Clinical Trials Required to Assess Potential Benefits and Side Effects of Treatment of Patients With Anorexia Nervosa With Recombinant Human Leptin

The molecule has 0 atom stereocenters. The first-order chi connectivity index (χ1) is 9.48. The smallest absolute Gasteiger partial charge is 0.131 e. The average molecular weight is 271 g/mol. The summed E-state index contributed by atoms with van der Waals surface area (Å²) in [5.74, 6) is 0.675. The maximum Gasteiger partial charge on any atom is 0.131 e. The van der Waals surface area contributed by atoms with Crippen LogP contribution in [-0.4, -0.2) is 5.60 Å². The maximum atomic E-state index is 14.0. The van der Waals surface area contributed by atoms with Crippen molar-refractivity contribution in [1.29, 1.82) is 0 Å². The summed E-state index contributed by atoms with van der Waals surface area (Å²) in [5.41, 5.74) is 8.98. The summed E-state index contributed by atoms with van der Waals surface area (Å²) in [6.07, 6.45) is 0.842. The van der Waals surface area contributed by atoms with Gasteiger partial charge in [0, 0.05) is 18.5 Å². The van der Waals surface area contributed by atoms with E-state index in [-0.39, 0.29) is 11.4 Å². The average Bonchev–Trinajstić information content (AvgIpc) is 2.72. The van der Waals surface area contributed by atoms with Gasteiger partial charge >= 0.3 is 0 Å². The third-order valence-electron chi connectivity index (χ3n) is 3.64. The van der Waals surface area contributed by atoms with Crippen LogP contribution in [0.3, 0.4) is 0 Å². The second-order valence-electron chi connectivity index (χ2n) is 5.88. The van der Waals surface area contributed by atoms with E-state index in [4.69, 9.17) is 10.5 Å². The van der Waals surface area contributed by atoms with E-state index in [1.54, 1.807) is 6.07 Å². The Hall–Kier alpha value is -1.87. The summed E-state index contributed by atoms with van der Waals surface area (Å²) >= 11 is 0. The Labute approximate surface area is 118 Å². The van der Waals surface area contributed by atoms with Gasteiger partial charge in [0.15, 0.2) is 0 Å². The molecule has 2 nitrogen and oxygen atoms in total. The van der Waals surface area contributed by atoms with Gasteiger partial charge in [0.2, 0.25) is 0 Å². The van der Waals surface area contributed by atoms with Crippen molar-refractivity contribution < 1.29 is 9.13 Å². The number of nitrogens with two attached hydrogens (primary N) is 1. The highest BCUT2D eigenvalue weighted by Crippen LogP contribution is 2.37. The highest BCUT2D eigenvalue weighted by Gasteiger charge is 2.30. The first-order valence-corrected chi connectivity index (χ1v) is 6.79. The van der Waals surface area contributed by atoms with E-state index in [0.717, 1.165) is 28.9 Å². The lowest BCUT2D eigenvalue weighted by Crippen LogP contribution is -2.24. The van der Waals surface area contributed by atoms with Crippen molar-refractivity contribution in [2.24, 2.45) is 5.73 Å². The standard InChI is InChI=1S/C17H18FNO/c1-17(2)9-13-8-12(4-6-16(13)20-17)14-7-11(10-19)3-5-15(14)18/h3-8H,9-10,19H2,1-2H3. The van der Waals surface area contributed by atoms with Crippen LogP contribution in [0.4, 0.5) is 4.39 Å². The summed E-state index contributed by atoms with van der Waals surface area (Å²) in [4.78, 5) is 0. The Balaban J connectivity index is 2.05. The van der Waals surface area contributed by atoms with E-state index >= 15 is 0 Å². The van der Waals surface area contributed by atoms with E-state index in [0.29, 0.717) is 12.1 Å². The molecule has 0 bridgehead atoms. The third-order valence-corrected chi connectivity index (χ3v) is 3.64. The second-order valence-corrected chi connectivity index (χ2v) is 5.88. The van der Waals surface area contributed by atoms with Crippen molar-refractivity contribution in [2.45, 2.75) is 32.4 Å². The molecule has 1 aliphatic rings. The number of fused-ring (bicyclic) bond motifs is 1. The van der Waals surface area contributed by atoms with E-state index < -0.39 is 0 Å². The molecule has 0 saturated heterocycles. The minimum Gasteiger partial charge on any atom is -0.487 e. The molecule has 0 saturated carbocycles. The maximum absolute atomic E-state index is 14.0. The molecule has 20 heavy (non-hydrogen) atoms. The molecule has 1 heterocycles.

The core phenotype of anorexia nervosa (AN) comprises the age and stage dependent intertwining of both its primary and secondary (i.e., starvation induced) somatic and mental symptoms. Hypoleptinemia acts as a key trigger for the adaptation to starvation by affecting diverse brain regions including the reward system and by induction of alterations of the hypothalamus-pituitary-“target-organ” axes, e.g., resulting in amenorrhea as a characteristic symptom of AN. Particularly, the rat model activity-based anorexia (ABA) convincingly demonstrates the pivotal role of hypoleptinemia in the development of starvation-induced hyperactivity. STAT3 signaling in dopaminergic neurons in the ventral tegmental area (VTA) plays a crucial role in the transmission of the leptin signal in ABA. In patients with AN, an inverted U-shaped relationship has been observed between their serum leptin levels and physical activity. Albeit obese and therewith of a very different phenotype, humans diagnosed with rare congenital leptin deficiency have starvation like symptoms including hypothalamic amenorrhea in females. Over the past 20 years, such patients have been successfully treated with recombinant human (rh) leptin (metreleptin) within a compassionate use program. The extreme hunger of these patients subsides within hours upon initiation of treatment; substantial weight loss and menarche in females ensue after medium term treatment. In contrast, metreleptin had little effect in patients with multifactorial obesity. Small clinical trials have been conducted for hypothalamic amenorrhea and to increase bone mineral density, in which metreleptin proved beneficial. Up to now, metreleptin has not yet been used to treat patients with AN. Metreleptin has been approved by the FDA under strict regulations solely for the treatment of generalized lipodystrophy. The recent approval by the EMA may offer, for the first time, the possibility to treat extremely hyperactive patients with AN off-label. Furthermore, a potential dissection of hypoleptinemia-induced AN symptoms from the primary cognitions and behaviors of these patients could ensue. Accordingly, the aim of this article is to review the current state of the art of leptin in relation to AN to provide the theoretical basis for the initiation of clinical trials for treatment of this eating disorder.
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